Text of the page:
5 Recipes from Paula Wolfert’s Renegade Life
Proust had madeleines; Paula Wolfert has eggplants. Her love of nightshades was seeded in her childhood, and this is her best guess at her grandmother’s recipe for a Balkan eggplant spread she often made when Paula was growing up. Tangy and only faintly garlicky, it’s an ideal accompaniment to just about anything: grilled skewered meats (like the sausages that follow), grilled fish or vegetables, or spread on bread in a turkey or tofu sandwich.
Pomegranate-Glazed Pork Skewers
Paula learned how to make these herby, tangy skewers on an adventure in the Caucasus Mountains. The same marinade is also delicious with chicken thighs or extra-firm tofu. The onions are traditionally grated by hand, but the marinade comes together in seconds in a food processor. The onion-parsley salad is a classic kebab accompaniment Paula was taught by a master of kebabs, Burhan Çağdaş of Gaziantep, Turkey.
Vegetables in the Style of Laguiole
This is Paula’s brilliantly approachable take on one of the most iconic restaurant dishes ever invented, the gargouillou of chef Michel Bras of Laguiole, France. Paula introduced Bras to the United States in an article she wrote about him in 1987. Like all her favorite chefs, he elevates the humble peasant foods of his region. Gargouillou is traditionally a Laguiole vegetable soup flavored with ham. Bras deconstructs it, blanching the vegetables separately, tossing them with crisped pancetta, and garnishing them with foraged flowers and weeds. That version has since spawned dozens of homages around the world. But when Paula published this recipe in World of Food in 1988, its name was little known, so she called it Spring Vegetables in the Style of Laguiole.In Paula’s home-cook adaptation, the vegetables are sequentially blanched in the same pot, starting with the ones that need the most water. The process yields a pleasingly intense vegetable stock for the sauce. Don’t let the long list of vegetables intimidate you. In fact, Paula wrote, “There is no precise way to execute the following recipe; the fun is playing around with it.”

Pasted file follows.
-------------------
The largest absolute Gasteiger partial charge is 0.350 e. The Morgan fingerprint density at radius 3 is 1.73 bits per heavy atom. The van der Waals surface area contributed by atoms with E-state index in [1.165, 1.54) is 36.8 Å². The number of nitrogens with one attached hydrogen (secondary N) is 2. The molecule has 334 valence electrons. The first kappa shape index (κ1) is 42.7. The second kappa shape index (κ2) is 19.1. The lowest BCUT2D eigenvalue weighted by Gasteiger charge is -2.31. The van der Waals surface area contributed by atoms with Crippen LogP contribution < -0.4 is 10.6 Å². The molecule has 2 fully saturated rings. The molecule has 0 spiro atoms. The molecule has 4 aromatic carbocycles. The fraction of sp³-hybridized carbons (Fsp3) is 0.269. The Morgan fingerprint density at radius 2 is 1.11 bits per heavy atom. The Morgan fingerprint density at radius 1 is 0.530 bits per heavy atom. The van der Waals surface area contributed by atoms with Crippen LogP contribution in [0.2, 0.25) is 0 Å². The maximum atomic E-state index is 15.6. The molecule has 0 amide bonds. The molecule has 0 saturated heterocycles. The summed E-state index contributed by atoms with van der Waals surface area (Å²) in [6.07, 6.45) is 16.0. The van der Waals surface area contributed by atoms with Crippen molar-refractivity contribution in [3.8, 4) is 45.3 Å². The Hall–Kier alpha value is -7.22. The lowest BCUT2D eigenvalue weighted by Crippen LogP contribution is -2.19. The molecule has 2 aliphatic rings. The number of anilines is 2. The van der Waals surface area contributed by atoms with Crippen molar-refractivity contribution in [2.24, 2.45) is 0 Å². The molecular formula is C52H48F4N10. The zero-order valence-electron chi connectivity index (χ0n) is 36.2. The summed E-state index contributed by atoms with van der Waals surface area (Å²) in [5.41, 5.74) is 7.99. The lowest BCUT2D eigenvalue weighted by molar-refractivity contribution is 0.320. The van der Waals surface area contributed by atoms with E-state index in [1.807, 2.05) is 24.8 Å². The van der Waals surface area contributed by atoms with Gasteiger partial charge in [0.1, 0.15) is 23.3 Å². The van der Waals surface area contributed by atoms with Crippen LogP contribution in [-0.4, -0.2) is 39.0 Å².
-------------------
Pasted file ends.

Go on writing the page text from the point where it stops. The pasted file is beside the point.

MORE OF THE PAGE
Slow-Cooked Duck with Green Olives and Herbes de Provence
This is the most forgiving and delicious duck recipe you’ll ever find. By slow-cooking duck with aromatics until it’s as tasty and tender as confit, then broiling it until the skin is shatter-crisp, Paula Wolfert manages to play to all of the bird’s strengths. If you’re feeling lazy, you can simply serve the duck with the strained pan juices and forego the stock and olive sauce altogether. If you’re feeding a crowd, you can cook three ducks in a large roasting pan, increasing the onions and aromatics slightly and allowing just a little more cooking time. And you can prepare the dish two days ahead and finish it off at the last moment. Just be sure to have the butcher cut the duck for you—that’s the only step that can be tricky.
Pan-Roasted Cauliflower with Pine Nuts and Raisins
After seeing Armenia from the Georgian border in 1989, Paula wanted to travel to the country, but conflicts in the region prevented her. Instead, she collected Armenian cookbooks, especially community cookbooks from Armenian churches around the United States. This hearty vegetarian dish is Paula’s take on a recipe by Armenian cookbook author Arto Der Haroutunian. It can be made in any ovenproof frying pan, though, Paula prefers a black clay La Chamba roasting pan from Colombia. As she told me for a 2009 Food & Wine story, “It imparts sweetness to the dish.”